On 14 April 2004, orphan designation (EU/3/04/195) was granted by the European Commission to David Chaplin, United Kingdom, for 2-methoxy-5-[(1Z)-2-(3,4,5-trimethoxyphenyl) ethenyl]-phenol (combretastatin A4 phosphate) for the treatment of anaplastic thyroid cancer.
The sponsorship was transferred to Diamond BioPharm Limited, United Kingdom, in January 2013.
For a list of the administrative updates to this public summary of opinion, please refer to the PDF document below.
- What is anaplastic thyroid cancer?
Thyroid cancer is a disease in which cancer (malignant) cells are found in certain tissues of the thyroid. The thyroid is a gland in the neck that is mainly composed of two different cell types: follicular and parafollicular cells. The follicular cells help to concentrate iodine and produce thyroid hormones. These hormones are important for body growth and metabolism. The parafollicular cells produce a hormone called calcitonin, which diminishes the calcium level in the blood. Depending on the type of cell in which the cancer cells originate, different types of thyroid cancer exist. Anaplastic thyroid cancer is most likely to originate from the follicular cells, and represents only 1 to 3% of all thyroid cancers. Signs of cancer are difficult to detect in early stages of the disease, and patients are frequently diagnosed when the disease has spread locally giving symptoms such as shortness of breath, difficulties in swallowing or changes in the voice. In 25 to 50% of the patients, the disease has spread to distant parts of the body, such as the lungs, at the moment of diagnosis. Anaplastic thyroid cancer is a life-threatening disease.
- What is the estimated number of patients affected by the condition?
At the time of designation, anaplastic thyroid cancer affected approximately 0.01 in 10,000 people in the European Union (EU). This was equivalent to a total of around 500 people*, and is below the ceiling for orphan designation, which is 5 people in 10,000. This is based on the information provided by the sponsor and the knowledge of the Committee for Orphan Medicinal Products (COMP).
*Disclaimer: For the purpose of the designation, the number of patients affected by the condition is estimated and assessed on the basis of data from the European Union (EU 25), Norway, Iceland and Liechtenstein. At the time of designation, this represented a population of 464,200,000 (Eurostat 2004).
- What treatments are available?
There are no treatments available for anaplastic thyroid cancer. Surgery, if possible, is mainly done to control the local symptoms. Only in case of early diagnosis, extensive surgery followed by some local radiotherapy (using high-dose X-rays or other high-energy rays to kill cancer cells) or chemotherapy (using drugs to kill cancer cells) is considered the most appropriate treatment.
- How is this medicine expected to work?
Combretastatin A4 phosphate is a substance that was originally isolated from the bark of the South African willow tree, Combretum caffrum. It is thought that combretastatin A4 phosphate acts on the cells of the vessels that bring blood to the tumour, blocking the normal flow of the blood. Cancer cells grow rapidly and thus require a large amount of blood. By blocking blood vessels combretastatin A4 phosphate might stop tumour growth and might even help to kill the tumour cells.
- What is the stage of development of this medicine?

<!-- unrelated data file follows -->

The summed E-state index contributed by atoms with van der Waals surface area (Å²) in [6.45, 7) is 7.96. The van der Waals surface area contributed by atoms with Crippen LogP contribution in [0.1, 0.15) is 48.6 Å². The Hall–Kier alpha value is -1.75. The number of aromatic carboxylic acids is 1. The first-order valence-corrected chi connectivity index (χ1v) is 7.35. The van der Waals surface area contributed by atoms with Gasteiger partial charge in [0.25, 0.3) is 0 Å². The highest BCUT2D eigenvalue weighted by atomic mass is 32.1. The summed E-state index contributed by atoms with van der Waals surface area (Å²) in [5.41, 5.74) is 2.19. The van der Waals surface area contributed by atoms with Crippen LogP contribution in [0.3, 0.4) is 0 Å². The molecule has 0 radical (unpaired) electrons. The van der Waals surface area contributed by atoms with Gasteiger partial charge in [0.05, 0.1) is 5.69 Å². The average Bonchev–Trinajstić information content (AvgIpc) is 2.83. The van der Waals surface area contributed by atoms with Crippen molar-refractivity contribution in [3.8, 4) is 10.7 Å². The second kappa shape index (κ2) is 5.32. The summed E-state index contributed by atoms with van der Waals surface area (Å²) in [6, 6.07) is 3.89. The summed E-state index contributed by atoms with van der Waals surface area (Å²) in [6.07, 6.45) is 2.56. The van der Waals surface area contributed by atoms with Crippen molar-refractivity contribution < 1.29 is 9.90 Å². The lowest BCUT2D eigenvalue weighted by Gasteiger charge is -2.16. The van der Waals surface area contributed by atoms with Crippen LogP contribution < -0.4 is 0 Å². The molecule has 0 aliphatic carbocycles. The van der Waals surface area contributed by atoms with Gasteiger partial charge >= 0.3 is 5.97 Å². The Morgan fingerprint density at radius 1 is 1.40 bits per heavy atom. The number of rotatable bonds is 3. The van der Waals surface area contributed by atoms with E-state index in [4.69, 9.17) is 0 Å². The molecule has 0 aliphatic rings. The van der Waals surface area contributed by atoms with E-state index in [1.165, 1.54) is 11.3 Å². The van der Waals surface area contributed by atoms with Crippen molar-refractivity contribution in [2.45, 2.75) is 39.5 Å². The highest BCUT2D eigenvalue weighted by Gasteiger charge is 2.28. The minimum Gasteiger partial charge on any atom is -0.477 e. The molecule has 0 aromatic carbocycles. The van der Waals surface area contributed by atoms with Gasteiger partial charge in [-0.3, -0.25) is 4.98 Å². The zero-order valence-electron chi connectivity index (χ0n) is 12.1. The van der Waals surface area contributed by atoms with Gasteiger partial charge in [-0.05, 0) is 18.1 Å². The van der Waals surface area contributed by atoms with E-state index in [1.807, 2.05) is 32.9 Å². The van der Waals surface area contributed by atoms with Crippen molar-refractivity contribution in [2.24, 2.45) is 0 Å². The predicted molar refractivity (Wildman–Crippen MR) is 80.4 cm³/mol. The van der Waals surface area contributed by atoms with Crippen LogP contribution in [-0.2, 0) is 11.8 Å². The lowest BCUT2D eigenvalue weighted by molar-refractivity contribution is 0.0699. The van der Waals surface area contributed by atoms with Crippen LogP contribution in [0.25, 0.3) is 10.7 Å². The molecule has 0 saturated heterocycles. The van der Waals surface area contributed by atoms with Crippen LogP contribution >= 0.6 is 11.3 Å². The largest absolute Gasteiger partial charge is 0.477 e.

At the time of submission of the application for orphan designation, clinical trials in patients with anaplastic thyroid cancer were ongoing.
Combretastatin A4 phosphate was not marketed anywhere worldwide for anaplastic thyroid cancer at the time of submission.
Orphan designation of Combretastatin A4 phosphate had been granted in the United States for the treatment of anaplastic thyroid cancer, medullary thyroid cancer, and stage-IV papillary and stage-IV follicular thyroid cancer.
In accordance with Regulation (EC) No 141/2000 of 16 December 1999, the COMP adopted a positive opinion on 8 March 2004 recommending the granting of this designation.
- Opinions on orphan medicinal product designations are based on the following three criteria:
- the seriousness of the condition,
- the existence or not of alternative methods of diagnosis, prevention or treatment
- either the rarity of the condition (affecting not more than 5 in 10,000 people in the EU) or insufficient returns on investment.
Designated orphan medicinal products are products that are still under investigation and are considered for orphan designation on the basis of potential activity. An orphan designation is not a marketing authorisation. As a consequence, demonstration of quality, safety and efficacy is necessary before a product can be granted a marketing authorisation.
|Name||Language||First published||Last updated|
|EU/3/04/195: Public summary of positive opinion for orphan designation of 2-methoxy-5-[(1Z)-2-(3,4,5-trimethoxyphenyl) ethenyl]-phenol for the treatment of anaplastic thyroid cancer||(English only)||05/11/2004||19/06/2013|
|Disease/condition||Treatment of anaplastic thyroid cancer|
|Date of decision||14/04/2004|
|Orphan decision number||EU/3/04/195|
Review of designation
Sponsor’s contact details:
Diamond BioPharm Limited
No. 4 East Wing
Tel. +44 (0)1279 405750
Fax +44 (0)1279 418964
For contact details of patients’ organisations whose activities are targeted at rare diseases, see:
- Orphanet, a database containing information on rare diseases which includes a directory of patients’ organisations registered in Europe;
- European Organisation for Rare Diseases (EURORDIS), a non-governmental alliance of patient organisations and individuals active in the field of rare diseases.